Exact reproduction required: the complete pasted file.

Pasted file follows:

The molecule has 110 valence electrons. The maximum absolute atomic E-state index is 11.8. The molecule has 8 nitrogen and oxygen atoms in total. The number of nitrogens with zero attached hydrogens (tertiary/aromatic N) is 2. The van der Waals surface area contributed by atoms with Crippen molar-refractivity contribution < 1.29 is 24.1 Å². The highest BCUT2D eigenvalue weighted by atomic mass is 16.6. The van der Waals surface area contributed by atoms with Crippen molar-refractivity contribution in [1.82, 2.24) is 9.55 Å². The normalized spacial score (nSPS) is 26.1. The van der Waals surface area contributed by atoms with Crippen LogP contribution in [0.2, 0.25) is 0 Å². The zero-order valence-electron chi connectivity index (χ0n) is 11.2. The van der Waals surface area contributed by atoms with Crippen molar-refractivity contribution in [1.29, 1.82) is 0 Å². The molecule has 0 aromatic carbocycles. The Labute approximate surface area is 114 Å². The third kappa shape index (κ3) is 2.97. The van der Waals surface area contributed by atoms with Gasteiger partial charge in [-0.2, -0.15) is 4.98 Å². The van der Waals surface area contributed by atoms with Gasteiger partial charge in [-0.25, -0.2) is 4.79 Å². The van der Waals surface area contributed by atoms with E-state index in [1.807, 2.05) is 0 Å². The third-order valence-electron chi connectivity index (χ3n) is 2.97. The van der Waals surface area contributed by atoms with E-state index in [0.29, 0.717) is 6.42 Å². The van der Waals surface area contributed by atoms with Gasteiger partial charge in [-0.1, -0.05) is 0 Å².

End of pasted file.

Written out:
The molecule has 110 valence electrons. The maximum absolute atomic E-state index is 11.8. The molecule has 8 nitrogen and oxygen atoms in total. The number of nitrogens with zero attached hydrogens (tertiary/aromatic N) is 2. The van der Waals surface area contributed by atoms with Crippen molar-refractivity contribution < 1.29 is 24.1 Å². The highest BCUT2D eigenvalue weighted by atomic mass is 16.6. The van der Waals surface area contributed by atoms with Crippen molar-refractivity contribution in [1.82, 2.24) is 9.55 Å². The normalized spacial score (nSPS) is 26.1. The van der Waals surface area contributed by atoms with Crippen LogP contribution in [0.2, 0.25) is 0 Å². The zero-order valence-electron chi connectivity index (χ0n) is 11.2. The van der Waals surface area contributed by atoms with Crippen molar-refractivity contribution in [1.29, 1.82) is 0 Å². The molecule has 0 aromatic carbocycles. The Labute approximate surface area is 114 Å². The third kappa shape index (κ3) is 2.97. The van der Waals surface area contributed by atoms with Gasteiger partial charge in [-0.2, -0.15) is 4.98 Å². The van der Waals surface area contributed by atoms with Gasteiger partial charge in [-0.25, -0.2) is 4.79 Å². The van der Waals surface area contributed by atoms with E-state index in [1.807, 2.05) is 0 Å². The third-order valence-electron chi connectivity index (χ3n) is 2.97. The van der Waals surface area contributed by atoms with E-state index in [0.29, 0.717) is 6.42 Å². The van der Waals surface area contributed by atoms with Gasteiger partial charge in [-0.1, -0.05) is 0 Å².